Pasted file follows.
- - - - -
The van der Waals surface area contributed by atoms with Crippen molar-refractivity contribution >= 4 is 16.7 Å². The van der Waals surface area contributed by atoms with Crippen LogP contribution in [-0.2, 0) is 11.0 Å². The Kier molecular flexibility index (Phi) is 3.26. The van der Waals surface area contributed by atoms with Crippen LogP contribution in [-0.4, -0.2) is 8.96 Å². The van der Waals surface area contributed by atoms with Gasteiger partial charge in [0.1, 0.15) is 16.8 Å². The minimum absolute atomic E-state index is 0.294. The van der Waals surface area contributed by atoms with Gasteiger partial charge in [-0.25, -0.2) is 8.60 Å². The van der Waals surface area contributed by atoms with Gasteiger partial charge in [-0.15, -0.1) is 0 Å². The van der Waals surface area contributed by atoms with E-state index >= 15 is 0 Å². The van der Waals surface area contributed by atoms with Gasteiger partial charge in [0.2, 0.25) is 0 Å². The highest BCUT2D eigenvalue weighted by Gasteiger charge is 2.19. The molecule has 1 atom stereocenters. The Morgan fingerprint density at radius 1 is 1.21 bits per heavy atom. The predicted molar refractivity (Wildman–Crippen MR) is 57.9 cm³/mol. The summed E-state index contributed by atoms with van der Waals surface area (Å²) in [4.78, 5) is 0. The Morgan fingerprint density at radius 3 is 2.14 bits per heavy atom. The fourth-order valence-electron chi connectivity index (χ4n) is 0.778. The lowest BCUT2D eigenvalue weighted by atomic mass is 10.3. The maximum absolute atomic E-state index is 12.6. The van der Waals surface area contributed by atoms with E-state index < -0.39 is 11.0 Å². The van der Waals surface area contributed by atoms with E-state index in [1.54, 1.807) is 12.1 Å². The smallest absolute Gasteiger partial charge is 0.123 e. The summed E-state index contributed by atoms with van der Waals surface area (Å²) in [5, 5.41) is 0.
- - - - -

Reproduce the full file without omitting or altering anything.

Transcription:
The van der Waals surface area contributed by atoms with Crippen molar-refractivity contribution >= 4 is 16.7 Å². The van der Waals surface area contributed by atoms with Crippen LogP contribution in [-0.2, 0) is 11.0 Å². The Kier molecular flexibility index (Phi) is 3.26. The van der Waals surface area contributed by atoms with Crippen LogP contribution in [-0.4, -0.2) is 8.96 Å². The van der Waals surface area contributed by atoms with Gasteiger partial charge in [0.1, 0.15) is 16.8 Å². The minimum absolute atomic E-state index is 0.294. The van der Waals surface area contributed by atoms with Gasteiger partial charge in [-0.25, -0.2) is 8.60 Å². The van der Waals surface area contributed by atoms with Gasteiger partial charge in [-0.15, -0.1) is 0 Å². The van der Waals surface area contributed by atoms with E-state index >= 15 is 0 Å². The van der Waals surface area contributed by atoms with Gasteiger partial charge in [0.2, 0.25) is 0 Å². The highest BCUT2D eigenvalue weighted by Gasteiger charge is 2.19. The molecule has 1 atom stereocenters. The Morgan fingerprint density at radius 1 is 1.21 bits per heavy atom. The predicted molar refractivity (Wildman–Crippen MR) is 57.9 cm³/mol. The summed E-state index contributed by atoms with van der Waals surface area (Å²) in [4.78, 5) is 0. The Morgan fingerprint density at radius 3 is 2.14 bits per heavy atom. The fourth-order valence-electron chi connectivity index (χ4n) is 0.778. The lowest BCUT2D eigenvalue weighted by atomic mass is 10.3. The maximum absolute atomic E-state index is 12.6. The van der Waals surface area contributed by atoms with E-state index < -0.39 is 11.0 Å². The van der Waals surface area contributed by atoms with E-state index in [1.54, 1.807) is 12.1 Å². The smallest absolute Gasteiger partial charge is 0.123 e. The summed E-state index contributed by atoms with van der Waals surface area (Å²) in [5, 5.41) is 0.